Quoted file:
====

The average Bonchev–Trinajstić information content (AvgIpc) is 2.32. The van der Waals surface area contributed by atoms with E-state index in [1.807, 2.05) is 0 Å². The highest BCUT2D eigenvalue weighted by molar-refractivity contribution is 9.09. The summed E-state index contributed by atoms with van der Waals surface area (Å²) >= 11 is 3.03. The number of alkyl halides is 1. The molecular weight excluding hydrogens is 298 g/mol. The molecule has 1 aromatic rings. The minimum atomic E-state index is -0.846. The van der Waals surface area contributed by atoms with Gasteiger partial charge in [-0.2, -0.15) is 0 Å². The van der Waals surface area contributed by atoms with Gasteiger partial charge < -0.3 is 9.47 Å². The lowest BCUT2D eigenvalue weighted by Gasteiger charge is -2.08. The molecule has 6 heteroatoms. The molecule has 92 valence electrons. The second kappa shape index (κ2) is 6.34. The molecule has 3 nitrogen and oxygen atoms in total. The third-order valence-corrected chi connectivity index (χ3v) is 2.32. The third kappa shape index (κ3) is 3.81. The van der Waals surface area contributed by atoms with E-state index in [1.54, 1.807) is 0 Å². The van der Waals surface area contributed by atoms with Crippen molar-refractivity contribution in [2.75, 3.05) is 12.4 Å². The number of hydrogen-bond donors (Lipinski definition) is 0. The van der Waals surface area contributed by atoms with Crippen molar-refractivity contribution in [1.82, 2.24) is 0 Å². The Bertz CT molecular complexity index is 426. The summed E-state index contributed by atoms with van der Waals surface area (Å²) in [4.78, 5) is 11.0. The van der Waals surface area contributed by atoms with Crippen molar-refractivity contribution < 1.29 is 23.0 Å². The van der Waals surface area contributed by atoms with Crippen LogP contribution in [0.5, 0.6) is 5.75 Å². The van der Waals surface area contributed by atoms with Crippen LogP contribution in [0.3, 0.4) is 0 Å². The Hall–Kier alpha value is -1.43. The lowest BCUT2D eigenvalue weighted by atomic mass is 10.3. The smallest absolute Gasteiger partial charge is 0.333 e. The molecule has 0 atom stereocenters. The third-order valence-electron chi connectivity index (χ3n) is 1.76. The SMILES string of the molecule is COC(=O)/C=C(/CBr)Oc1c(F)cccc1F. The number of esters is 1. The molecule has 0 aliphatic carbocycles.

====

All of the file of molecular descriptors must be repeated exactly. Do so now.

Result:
The average Bonchev–Trinajstić information content (AvgIpc) is 2.32. The van der Waals surface area contributed by atoms with E-state index in [1.807, 2.05) is 0 Å². The highest BCUT2D eigenvalue weighted by molar-refractivity contribution is 9.09. The summed E-state index contributed by atoms with van der Waals surface area (Å²) >= 11 is 3.03. The number of alkyl halides is 1. The molecular weight excluding hydrogens is 298 g/mol. The molecule has 1 aromatic rings. The minimum atomic E-state index is -0.846. The van der Waals surface area contributed by atoms with Gasteiger partial charge in [-0.2, -0.15) is 0 Å². The van der Waals surface area contributed by atoms with Gasteiger partial charge < -0.3 is 9.47 Å². The lowest BCUT2D eigenvalue weighted by Gasteiger charge is -2.08. The molecule has 6 heteroatoms. The molecule has 92 valence electrons. The second kappa shape index (κ2) is 6.34. The molecule has 3 nitrogen and oxygen atoms in total. The third-order valence-corrected chi connectivity index (χ3v) is 2.32. The third kappa shape index (κ3) is 3.81. The van der Waals surface area contributed by atoms with E-state index in [1.54, 1.807) is 0 Å². The van der Waals surface area contributed by atoms with Crippen molar-refractivity contribution in [2.75, 3.05) is 12.4 Å². The number of hydrogen-bond donors (Lipinski definition) is 0. The van der Waals surface area contributed by atoms with Crippen molar-refractivity contribution in [1.82, 2.24) is 0 Å². The Bertz CT molecular complexity index is 426. The summed E-state index contributed by atoms with van der Waals surface area (Å²) in [4.78, 5) is 11.0. The van der Waals surface area contributed by atoms with Crippen molar-refractivity contribution < 1.29 is 23.0 Å². The van der Waals surface area contributed by atoms with Crippen LogP contribution in [0.5, 0.6) is 5.75 Å². The van der Waals surface area contributed by atoms with Crippen LogP contribution in [0.3, 0.4) is 0 Å². The Hall–Kier alpha value is -1.43. The lowest BCUT2D eigenvalue weighted by atomic mass is 10.3. The smallest absolute Gasteiger partial charge is 0.333 e. The molecule has 0 atom stereocenters. The third-order valence-electron chi connectivity index (χ3n) is 1.76. The SMILES string of the molecule is COC(=O)/C=C(/CBr)Oc1c(F)cccc1F. The number of esters is 1. The molecule has 0 aliphatic carbocycles.